Jean-Pierre Bemba’s trial at the International Criminal Court (ICC) today stalled when the witness who was testifying was deemed unable to continue giving evidence. It was not revealed in open court why he was unable to proceed with his testimony.
At the resumption of hearings after the lunch break, presiding Judge Sylvia Steiner announced that there was a “problem” although she did not provide any details. “Let’s wait for the witness to come in and express himself,” said the judge.
Once the witness entered the courtroom, the hearing went into closed session. When the courtroom turned back into public session, Judge Steiner adjourned the trial until tomorrow morning “taking into account the physical and mental state of the witness.” She did not elaborate.
Cyprien-Francis Ossibouyen, who has been testifying since last Thursday, is the 32nd witness to testify for the prosecution since the start of the trial last November. Prosecutors charge that soldiers belonging to Mr. Bemba’s personal militia – the Movement for the Liberation of Congo (MLC) – carried out rape, murder, and plunder against Central African civilians in 2002 and 2003.
The militia was in the country to help its president at the time, Ange-Félix Patassé, fight off a coup attempt. Mr. Bemba, who has been in the court’s detention since 2008, has denied all five charges he is facing.
On Monday this week, the witness expressed concern over the safety of his family but did not give the details of his concerns in open court. He is testifying in public without any protective measures. Among others, Mr. Ossibouyen has said he witnessed two incidents where MLC fighters gang-raped Central African women.
Defense lawyer Peter Haynes has since yesterday cross-examined Mr. Ossibouyen, a former technician with the Central African Republic (CAR) river transport company.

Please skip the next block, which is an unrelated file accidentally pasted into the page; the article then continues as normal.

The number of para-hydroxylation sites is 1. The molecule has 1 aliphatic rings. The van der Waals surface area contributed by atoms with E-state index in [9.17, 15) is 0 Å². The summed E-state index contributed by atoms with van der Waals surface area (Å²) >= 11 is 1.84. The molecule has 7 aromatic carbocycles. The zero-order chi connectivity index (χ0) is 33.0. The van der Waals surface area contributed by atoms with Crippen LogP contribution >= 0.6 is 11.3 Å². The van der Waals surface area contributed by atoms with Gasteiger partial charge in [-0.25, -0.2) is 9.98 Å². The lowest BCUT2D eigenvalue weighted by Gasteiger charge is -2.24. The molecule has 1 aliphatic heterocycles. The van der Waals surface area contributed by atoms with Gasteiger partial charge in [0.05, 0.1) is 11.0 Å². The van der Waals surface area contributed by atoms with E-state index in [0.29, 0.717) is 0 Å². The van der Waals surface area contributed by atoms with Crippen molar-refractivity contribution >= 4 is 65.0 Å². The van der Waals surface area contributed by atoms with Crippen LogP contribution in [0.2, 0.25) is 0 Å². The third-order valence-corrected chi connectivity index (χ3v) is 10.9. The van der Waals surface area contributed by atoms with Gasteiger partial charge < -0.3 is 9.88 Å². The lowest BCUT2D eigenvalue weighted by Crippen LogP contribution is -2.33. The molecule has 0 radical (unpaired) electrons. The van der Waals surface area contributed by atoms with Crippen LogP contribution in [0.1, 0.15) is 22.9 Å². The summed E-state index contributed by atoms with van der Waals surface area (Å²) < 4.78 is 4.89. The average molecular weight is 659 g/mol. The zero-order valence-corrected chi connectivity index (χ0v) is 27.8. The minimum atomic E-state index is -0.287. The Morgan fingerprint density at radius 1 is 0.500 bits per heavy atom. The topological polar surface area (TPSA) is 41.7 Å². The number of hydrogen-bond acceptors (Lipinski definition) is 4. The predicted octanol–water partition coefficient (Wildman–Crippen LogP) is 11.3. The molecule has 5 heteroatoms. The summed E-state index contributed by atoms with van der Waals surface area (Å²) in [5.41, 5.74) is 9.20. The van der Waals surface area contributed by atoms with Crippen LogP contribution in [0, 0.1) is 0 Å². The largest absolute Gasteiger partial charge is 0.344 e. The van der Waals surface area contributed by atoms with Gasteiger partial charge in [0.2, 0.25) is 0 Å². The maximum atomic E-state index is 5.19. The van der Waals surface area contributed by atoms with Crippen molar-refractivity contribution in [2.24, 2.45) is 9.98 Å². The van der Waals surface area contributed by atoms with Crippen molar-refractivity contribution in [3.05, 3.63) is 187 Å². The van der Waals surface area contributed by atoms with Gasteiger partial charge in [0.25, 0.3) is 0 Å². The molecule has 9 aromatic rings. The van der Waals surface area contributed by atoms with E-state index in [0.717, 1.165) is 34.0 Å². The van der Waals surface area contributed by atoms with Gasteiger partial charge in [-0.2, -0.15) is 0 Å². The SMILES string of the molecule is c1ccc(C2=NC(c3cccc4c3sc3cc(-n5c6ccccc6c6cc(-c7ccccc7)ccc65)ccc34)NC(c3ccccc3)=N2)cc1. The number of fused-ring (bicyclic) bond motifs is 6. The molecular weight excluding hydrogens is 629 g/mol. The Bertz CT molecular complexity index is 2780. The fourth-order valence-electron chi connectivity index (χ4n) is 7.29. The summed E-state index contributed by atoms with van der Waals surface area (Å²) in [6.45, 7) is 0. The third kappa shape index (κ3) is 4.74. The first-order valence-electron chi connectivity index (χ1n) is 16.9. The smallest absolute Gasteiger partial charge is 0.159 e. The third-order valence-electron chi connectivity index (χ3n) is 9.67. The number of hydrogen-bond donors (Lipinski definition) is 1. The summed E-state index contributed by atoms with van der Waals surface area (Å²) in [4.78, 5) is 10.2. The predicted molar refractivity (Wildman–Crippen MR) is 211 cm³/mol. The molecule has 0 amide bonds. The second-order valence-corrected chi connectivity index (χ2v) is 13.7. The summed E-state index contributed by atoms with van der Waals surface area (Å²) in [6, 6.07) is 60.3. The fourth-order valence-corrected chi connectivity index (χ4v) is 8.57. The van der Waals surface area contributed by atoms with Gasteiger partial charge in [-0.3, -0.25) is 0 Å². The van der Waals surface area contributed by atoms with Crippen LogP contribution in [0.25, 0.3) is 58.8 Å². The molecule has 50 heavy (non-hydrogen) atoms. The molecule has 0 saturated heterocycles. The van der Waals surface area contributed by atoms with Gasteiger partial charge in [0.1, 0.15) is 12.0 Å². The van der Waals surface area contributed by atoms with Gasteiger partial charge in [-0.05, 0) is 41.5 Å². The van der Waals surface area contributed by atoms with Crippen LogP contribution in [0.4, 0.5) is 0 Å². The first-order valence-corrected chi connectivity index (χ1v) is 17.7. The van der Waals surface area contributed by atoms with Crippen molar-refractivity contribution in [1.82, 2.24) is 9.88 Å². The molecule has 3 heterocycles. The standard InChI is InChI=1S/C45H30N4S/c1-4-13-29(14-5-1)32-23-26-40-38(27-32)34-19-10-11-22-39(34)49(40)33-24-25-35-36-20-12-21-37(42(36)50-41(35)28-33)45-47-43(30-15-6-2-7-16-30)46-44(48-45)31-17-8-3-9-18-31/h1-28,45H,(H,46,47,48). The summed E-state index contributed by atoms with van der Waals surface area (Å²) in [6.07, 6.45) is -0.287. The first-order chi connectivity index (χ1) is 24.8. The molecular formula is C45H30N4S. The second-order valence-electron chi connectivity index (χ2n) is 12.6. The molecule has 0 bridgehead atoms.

This morning, he questioned the witness about the two occasions on which Mr. Ossibouyen claimed he transported Mr. Bemba and his security detail on a ferry crossing from the Congolese town of Zongo to the Central African capital of Bangui.
Mr. Ossibouyen stated that on the first occasion, he only became aware of who he was transporting through his commanding officer on the ferry. He said the Congolese rebel leader’s security detail fired a number of shots while on the ferry and that a stray bullet grazed the witness on the abdomen.
“Didn’t [the bullet] impede your ability to pilot the boat?” asked Mr. Haynes.
“I was panic stricken. It was my warrant officer who told me to pull myself together and continue,” replied Mr. Ossibouyen, who is also known as ‘Witness 47.’ He added that he used battery liquid from the vessel to stem the bleeding.
“Can you explain to us why throughout the six interviews you had with prosecution investigators, you never once mentioned receiving a bullet wound to the abdomen?” inquired the defense lawyer.
The witness replied, “I think I did speak about it, sometimes court reporters miss things.”
The trial is scheduled to continue tomorrow morning.